Tired of wading through all the spam, daily emails from Target, and newsletters you subscribed to years ago but no longer read – all to find the emails that really matter? Get your email life sorted out by signing up for a few new email accounts. Here’s the thing: they’re free (and handy as hell in situations like this) and will greatly simplify up your daily email use. If you’re inclined to go clean-slate with all new email addresses (and if your primary email inbox is a morass of irrelevant marketing and spammy emails, it might be a good idea) we’ll be setting up three different email accounts to get things sorted out.
The Personal One
The first email account you should set up is exclusively for emails to and from actual people – people you could pick up a phone, call and ask for by name. NEVER use this email address for anything else; no buying airline tickets, no social media sites, no online shopping, nothing but emailing actual people. This way, barring a hacker getting into your email recipients’ personal address book (highly unlikely), this email address should remain entirely spam-free because only real people know it even exists.
The One For Your Online Accounts
Next up is the email you’ll use for all your online accounts. Facebook, Instagram, Twitter, airlines, Amazon, AT&T, your utility companies, Netflix, your banking & credit cards, ESPN, Dropbox, etc. These are all things that matter, but they’re email addresses that are stored by a computerized entity and thus subject to the marketing whims and technological vulnerability of the organizations you’ve shared your email address with. In the event this email address becomes compromised (too much spam), you don’t need to send a change of address email to anybody, but you will need to undertake the potentially time consuming process of changing this email address on all the sites you’ve used it. That said, you’ll be used to that process because you’re going to have to change the registration info on all these accounts anyway when you change from your existing email address to the new one you’re creating here. Pro Tip: make a list of everywhere you use this email address, because that way, in the event you do ever need to scrap it and start fresh again, you’ll have a simple list to follow to make sure you don’t miss any accounts you’ve set up.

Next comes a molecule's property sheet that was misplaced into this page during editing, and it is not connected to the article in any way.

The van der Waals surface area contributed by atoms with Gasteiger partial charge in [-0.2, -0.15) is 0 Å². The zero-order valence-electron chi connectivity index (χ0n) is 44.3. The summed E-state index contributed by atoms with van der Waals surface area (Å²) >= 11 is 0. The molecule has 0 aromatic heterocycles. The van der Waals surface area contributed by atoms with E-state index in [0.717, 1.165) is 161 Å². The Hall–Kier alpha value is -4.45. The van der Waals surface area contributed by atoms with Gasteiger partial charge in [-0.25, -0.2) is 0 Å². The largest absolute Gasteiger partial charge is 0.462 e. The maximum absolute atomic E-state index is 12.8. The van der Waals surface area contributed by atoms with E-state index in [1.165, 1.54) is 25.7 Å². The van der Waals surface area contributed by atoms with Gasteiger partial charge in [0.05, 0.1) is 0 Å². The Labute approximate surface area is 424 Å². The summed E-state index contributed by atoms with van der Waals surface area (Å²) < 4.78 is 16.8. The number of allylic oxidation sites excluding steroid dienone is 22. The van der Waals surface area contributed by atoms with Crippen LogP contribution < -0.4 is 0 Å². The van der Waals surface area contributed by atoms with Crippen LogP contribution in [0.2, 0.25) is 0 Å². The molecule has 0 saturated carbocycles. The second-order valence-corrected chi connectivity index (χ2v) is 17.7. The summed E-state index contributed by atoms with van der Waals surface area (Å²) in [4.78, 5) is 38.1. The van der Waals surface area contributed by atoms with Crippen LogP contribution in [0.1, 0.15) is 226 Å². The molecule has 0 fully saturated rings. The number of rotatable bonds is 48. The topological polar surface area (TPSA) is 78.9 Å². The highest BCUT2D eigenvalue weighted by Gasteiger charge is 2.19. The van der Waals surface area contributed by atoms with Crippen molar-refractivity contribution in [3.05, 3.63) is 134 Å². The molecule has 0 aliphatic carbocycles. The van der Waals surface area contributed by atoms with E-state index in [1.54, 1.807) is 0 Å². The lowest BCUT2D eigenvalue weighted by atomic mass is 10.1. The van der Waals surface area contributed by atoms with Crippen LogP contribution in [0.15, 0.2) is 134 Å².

The Potential Junk One
Here’s the one you can drop at any moment if your inbox becomes too polluted. There’s no need to notify anybody or to change any addresses, you just delete the account, create a new one and start again This is the email address you use to register for things you know are likely to lead to vendor-related marketing spam, or even good ol’ fashioned Cheap Viagara!!!! spam. Use this address for one off contests, surveys and the like when you don’t care about the likely follow-up emails.
Suppose you are interested in getting all those marketing emails, but are only interested in reading them on your Mac at home. Simple solution: don’t add your marketing email account to your iPhone, iPad or work computer, and that way none of those emails will ever clog up your mobile inbox or distract you from important work at hand – because you aren’t even going to know they exist until you fire up your Mac at home and see them. An alternate solution is to use an alternate email app for specific accounts. Airmail, Spark and the Gmail app are all popular options – set one up with the email accounts you don’t want to clutter up your usual iPhone/iPad mail app.
Choosing email addresses
A good free email address is tough to come by these days, so try all the popular services to see if you can get your desired address. If you use an email client like Outlook or Apple Mail it doesn’t much matter which email provider you choose. However, if you’re primarily a webmail user (check your email through a web browser like Safari, Chrome or Firefox), you’ll want to give each site a test drive to see which one you like the most. The most popular free email account providers are: